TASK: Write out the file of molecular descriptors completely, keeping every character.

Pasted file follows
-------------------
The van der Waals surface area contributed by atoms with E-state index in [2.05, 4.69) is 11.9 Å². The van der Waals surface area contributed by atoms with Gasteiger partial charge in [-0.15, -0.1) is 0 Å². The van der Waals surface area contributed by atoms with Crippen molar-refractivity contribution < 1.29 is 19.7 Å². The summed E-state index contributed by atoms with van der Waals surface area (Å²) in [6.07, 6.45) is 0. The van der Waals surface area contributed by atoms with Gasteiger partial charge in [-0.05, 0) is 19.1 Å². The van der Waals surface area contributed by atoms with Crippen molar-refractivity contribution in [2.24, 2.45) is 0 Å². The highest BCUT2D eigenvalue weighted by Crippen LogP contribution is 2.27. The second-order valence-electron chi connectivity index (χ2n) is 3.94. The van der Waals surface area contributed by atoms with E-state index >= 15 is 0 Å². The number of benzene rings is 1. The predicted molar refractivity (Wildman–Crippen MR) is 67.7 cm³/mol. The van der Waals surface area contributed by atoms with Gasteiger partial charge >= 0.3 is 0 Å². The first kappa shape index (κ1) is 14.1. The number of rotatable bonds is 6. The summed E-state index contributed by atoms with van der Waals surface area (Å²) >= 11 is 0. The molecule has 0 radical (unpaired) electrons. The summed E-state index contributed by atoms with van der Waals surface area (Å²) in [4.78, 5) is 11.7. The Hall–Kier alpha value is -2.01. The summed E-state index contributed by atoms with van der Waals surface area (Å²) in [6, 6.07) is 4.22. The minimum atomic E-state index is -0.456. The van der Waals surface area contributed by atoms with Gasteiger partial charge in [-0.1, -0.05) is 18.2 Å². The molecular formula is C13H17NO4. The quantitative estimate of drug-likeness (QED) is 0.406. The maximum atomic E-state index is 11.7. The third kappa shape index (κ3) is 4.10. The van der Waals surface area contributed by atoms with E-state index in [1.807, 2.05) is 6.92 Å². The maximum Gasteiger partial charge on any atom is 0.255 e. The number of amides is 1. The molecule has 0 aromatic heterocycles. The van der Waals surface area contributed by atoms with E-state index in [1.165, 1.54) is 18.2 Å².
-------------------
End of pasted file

The van der Waals surface area contributed by atoms with E-state index in [2.05, 4.69) is 11.9 Å². The van der Waals surface area contributed by atoms with Gasteiger partial charge in [-0.15, -0.1) is 0 Å². The van der Waals surface area contributed by atoms with Crippen molar-refractivity contribution < 1.29 is 19.7 Å². The summed E-state index contributed by atoms with van der Waals surface area (Å²) in [6.07, 6.45) is 0. The van der Waals surface area contributed by atoms with Gasteiger partial charge in [-0.05, 0) is 19.1 Å². The van der Waals surface area contributed by atoms with Crippen molar-refractivity contribution in [2.24, 2.45) is 0 Å². The highest BCUT2D eigenvalue weighted by Crippen LogP contribution is 2.27. The second-order valence-electron chi connectivity index (χ2n) is 3.94. The van der Waals surface area contributed by atoms with E-state index >= 15 is 0 Å². The number of benzene rings is 1. The predicted molar refractivity (Wildman–Crippen MR) is 67.7 cm³/mol. The van der Waals surface area contributed by atoms with Gasteiger partial charge >= 0.3 is 0 Å². The first kappa shape index (κ1) is 14.1. The number of rotatable bonds is 6. The summed E-state index contributed by atoms with van der Waals surface area (Å²) >= 11 is 0. The molecule has 0 radical (unpaired) electrons. The summed E-state index contributed by atoms with van der Waals surface area (Å²) in [4.78, 5) is 11.7. The Hall–Kier alpha value is -2.01. The summed E-state index contributed by atoms with van der Waals surface area (Å²) in [6, 6.07) is 4.22. The minimum atomic E-state index is -0.456. The van der Waals surface area contributed by atoms with Gasteiger partial charge in [-0.1, -0.05) is 18.2 Å². The molecular formula is C13H17NO4. The quantitative estimate of drug-likeness (QED) is 0.406. The maximum atomic E-state index is 11.7. The third kappa shape index (κ3) is 4.10. The van der Waals surface area contributed by atoms with E-state index in [1.807, 2.05) is 6.92 Å². The maximum Gasteiger partial charge on any atom is 0.255 e. The number of amides is 1. The molecule has 0 aromatic heterocycles. The van der Waals surface area contributed by atoms with E-state index in [1.165, 1.54) is 18.2 Å².